Philipp Merkle

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Philipp Merkle,[1] also known as Philip Merkle[2][3] and Philip Merkel[4] (March 20, 1811, Frainshaims, Rhineland-Palatinate[2] – May 5, 1899, New York City[3]) was a prominent German-American Freethinker and preacher in New York in the nineteenth century who was active as a Masonic leader and also co-founded two influential German-American fraternal societies, one of which became the largest such organization.

Merkle attended the University of Würzburg to study medicine, but at his father's request transferred to Heidelberg University and studied theology. He was imprisoned for political activities in connection with the 1832 uprisings, but was released on appeal and graduated as a minister, second highest in his class. Unable to find an appointment because of his record, he emigrated to the United States in 1833.[2] He became pastor of the German Lutheran Church in Newark, New Jersey,[5] then after a year started the German Universal Christian Church at 143 Chrystie Street[1][6] in New York.[7] He was the minister there until 1857, when he was appointed Special Examiner of Drugs for New York State, then City Excise Commissioner, then elected City Coroner.[2] He was active in Democratic politics, for many years a member of the General Committee of Tammany Hall,[2] and one of the leaders of the successful defence against increasing Republican influence in Little Germany in the 1856 and 1860 elections.[1]

Merkel was a Freemason leader in the German-American community. After being initiated in 1844, he founded and headed two new lodges, in 1853 and 1857, and was made an honorary member of four others.[2]

Before that, in 1847 he was the primary founder of the German Order of Harugari,[2][4] which became the largest German-American fraternal order.[8] Merkle left his position as minister to concentrate on promoting Harugari, which he saw as a continuation of German workers' radicalism.[9]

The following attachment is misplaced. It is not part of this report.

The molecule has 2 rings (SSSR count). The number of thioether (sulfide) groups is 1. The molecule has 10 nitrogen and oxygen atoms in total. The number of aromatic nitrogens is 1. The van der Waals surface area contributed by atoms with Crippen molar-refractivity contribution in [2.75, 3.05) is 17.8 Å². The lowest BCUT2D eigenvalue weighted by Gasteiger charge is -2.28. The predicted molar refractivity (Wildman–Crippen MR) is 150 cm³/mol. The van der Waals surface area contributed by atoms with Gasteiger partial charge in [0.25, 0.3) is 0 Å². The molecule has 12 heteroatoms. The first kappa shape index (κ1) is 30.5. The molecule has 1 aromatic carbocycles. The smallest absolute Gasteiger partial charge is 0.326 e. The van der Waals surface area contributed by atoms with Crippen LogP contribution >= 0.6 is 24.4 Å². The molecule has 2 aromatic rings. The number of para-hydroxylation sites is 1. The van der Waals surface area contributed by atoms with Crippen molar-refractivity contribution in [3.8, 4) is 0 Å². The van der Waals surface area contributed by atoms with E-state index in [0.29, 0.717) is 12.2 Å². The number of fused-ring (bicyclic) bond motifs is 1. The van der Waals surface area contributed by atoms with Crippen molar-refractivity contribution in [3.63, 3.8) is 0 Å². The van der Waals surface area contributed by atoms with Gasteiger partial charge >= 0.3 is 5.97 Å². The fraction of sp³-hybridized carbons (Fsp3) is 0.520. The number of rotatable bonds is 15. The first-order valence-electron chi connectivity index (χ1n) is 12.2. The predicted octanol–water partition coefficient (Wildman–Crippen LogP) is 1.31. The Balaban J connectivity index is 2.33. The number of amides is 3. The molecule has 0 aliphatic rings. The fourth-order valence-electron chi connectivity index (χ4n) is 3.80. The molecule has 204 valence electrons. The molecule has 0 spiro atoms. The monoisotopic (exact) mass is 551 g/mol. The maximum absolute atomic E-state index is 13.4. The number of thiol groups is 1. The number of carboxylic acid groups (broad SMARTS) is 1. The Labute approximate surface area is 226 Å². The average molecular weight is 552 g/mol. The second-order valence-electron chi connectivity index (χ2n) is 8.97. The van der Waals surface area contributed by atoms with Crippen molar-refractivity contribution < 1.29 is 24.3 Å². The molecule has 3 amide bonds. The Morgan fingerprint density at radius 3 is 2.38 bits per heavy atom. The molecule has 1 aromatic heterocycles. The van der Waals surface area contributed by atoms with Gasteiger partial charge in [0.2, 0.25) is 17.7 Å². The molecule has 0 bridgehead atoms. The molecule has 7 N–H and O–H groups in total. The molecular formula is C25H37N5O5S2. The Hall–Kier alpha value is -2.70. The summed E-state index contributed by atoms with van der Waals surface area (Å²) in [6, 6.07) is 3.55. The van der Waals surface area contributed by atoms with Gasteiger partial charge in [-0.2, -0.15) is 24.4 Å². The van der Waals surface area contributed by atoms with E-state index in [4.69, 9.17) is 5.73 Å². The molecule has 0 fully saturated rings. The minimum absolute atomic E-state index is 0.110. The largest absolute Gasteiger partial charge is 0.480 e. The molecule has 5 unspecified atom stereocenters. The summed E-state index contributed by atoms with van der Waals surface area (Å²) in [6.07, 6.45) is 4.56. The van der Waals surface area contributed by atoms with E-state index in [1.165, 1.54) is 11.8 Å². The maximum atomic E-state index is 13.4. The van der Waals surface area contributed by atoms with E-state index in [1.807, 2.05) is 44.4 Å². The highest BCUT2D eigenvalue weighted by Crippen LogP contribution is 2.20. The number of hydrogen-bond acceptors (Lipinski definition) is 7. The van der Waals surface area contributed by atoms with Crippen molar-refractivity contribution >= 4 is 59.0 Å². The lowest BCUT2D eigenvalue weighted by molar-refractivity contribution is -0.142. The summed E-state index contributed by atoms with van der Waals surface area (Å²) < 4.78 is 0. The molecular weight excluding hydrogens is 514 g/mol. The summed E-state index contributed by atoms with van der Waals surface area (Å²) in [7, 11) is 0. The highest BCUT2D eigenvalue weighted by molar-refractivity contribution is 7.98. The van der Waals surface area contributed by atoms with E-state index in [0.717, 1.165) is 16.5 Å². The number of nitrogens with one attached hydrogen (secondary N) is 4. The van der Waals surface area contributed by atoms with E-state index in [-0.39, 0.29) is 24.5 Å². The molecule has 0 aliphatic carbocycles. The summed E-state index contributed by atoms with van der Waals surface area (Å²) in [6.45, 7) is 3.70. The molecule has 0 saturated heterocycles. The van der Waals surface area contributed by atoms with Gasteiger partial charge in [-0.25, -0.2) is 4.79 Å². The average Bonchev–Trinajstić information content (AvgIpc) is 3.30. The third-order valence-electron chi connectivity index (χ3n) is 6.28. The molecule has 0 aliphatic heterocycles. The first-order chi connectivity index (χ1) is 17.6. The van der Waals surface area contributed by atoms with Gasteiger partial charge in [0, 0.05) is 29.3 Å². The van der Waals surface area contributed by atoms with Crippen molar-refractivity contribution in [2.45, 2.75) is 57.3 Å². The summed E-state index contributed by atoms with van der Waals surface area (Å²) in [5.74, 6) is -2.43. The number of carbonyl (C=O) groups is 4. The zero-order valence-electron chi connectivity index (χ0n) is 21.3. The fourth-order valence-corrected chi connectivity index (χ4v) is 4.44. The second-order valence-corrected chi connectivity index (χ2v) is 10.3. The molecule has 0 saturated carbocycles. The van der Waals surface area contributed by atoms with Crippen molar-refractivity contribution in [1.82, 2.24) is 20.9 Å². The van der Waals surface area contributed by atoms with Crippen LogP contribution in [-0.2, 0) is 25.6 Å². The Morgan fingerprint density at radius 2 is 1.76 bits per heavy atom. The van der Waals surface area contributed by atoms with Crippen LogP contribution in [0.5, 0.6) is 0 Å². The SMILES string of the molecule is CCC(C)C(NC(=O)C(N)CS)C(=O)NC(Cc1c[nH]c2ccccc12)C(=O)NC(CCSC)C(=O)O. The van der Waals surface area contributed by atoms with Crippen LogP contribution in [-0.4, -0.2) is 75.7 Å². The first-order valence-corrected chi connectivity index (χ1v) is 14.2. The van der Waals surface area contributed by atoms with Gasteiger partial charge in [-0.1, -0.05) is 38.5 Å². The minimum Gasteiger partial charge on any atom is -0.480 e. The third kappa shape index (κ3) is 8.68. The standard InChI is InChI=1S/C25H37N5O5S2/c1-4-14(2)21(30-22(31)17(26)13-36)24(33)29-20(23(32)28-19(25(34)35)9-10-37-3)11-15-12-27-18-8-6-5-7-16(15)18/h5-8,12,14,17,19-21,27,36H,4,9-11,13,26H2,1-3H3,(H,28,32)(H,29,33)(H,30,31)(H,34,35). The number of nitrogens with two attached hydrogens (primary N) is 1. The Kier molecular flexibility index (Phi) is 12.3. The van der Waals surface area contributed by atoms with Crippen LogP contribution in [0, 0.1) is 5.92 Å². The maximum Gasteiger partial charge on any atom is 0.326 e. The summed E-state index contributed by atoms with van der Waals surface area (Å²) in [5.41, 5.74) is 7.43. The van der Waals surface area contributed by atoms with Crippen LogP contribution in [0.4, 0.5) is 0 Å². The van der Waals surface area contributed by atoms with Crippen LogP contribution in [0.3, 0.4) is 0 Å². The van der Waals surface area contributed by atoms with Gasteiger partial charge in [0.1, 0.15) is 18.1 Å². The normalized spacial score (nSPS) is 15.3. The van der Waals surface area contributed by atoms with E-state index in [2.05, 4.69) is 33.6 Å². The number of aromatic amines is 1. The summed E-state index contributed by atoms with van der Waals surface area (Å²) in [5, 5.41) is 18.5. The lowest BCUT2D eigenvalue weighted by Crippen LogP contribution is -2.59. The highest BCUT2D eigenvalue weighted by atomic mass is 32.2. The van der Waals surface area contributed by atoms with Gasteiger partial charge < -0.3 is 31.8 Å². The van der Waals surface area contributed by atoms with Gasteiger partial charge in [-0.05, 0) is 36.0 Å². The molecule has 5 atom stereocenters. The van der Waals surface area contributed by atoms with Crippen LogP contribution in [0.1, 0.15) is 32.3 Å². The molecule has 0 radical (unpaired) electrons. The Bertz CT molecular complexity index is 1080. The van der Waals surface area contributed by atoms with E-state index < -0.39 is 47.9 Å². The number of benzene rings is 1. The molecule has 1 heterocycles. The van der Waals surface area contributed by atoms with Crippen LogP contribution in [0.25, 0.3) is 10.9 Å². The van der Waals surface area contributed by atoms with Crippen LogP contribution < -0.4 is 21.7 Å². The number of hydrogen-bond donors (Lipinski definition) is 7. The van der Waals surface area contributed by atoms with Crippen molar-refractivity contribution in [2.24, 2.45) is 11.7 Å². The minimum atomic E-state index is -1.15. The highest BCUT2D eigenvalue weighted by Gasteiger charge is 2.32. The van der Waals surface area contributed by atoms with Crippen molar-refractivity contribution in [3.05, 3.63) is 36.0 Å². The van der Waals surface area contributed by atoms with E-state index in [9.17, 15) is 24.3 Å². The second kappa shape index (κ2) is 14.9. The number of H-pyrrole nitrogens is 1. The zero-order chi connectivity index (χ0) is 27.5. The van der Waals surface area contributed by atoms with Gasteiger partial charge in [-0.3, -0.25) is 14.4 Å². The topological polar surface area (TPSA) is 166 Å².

He also led the group that founded the Sons of Hermann in 1840.[10]

References[edit]

  1. ^ a b c Stanley Nadel, Little Germany: Ethnicity, Religion, and Class in New York City, 1845–80, University of Illinois Press, 1990, ISBN 0-252-01677-7, p. 98.
  2. ^ a b c d e f g Peter Ross, A Standard History of Freemasonry in the State of New York, volume 2, New York: Lewis, 1899, pp. 452–53.
  3. ^ a b "Death List of a Day," The New York Times, May 5, 1899, p. 7 (pdf).
  4. ^ a b "The Order of Harugari: It Was Founded in New-York on German Mythology. Started for Defense – Perpetuated for Charity. Its Lodges Are Found in Nearly All the States, and Its Benefits Have Been Felt Throughout the Land – A Sketch of the Order", The New York Times, August 25, 1895, p. 16 (pdf).
  5. ^ According to Ross, and he is listed as second pastor at Old Newark Houses of Worship – St. John's Evangelical Lutheran Church/First German Evangelical Lutheran Church, accessed December 15, 2009, and by A History of the City of Newark – New Jersey – Embracing Practically Two and a Half Centuries 1666–1913, vol. 2, New York: Lewis, 1913, p. 1009. However, his obituary in The New York Times says that his first appointment was in Pennsylvania.
  6. ^ Haberstroh, Richard (2000). The German Churches of Metropolitan New York: A Research Guide. New York Genealogical & Biographical Society. ISBN 9781877692062.
  7. ^ The New York Times obituary does not mention this, and instead says that he owned a drug store on Grand Street.
  8. ^ Nadel, pp. 111–12.
  9. ^ Nadel, p. 112: "Merkle saw the order as an outgrowth of the radical artisan tradition in Germany and was proud of the fact that it attracted most of its members from 'the working classes.'"
  10. ^ Albert Clark Stevens, The Cyclopædia of Fraternities, 2nd ed., New York: Treat, 1907, p. 282 and "Die Hermann's Soehne: An Order with an Honorable Record for Benevolence: Works of Charity Quietly Done: A Society Founded to Foster the German Language and Customs – A Statue to Hermann, the Teuton Warrior", The New York Times, May 19, 1895, p. 21. (pdf) both list "Dr. Philip Merkel" first, which is also the form of his name in the New York Times article on the founding of Harugari.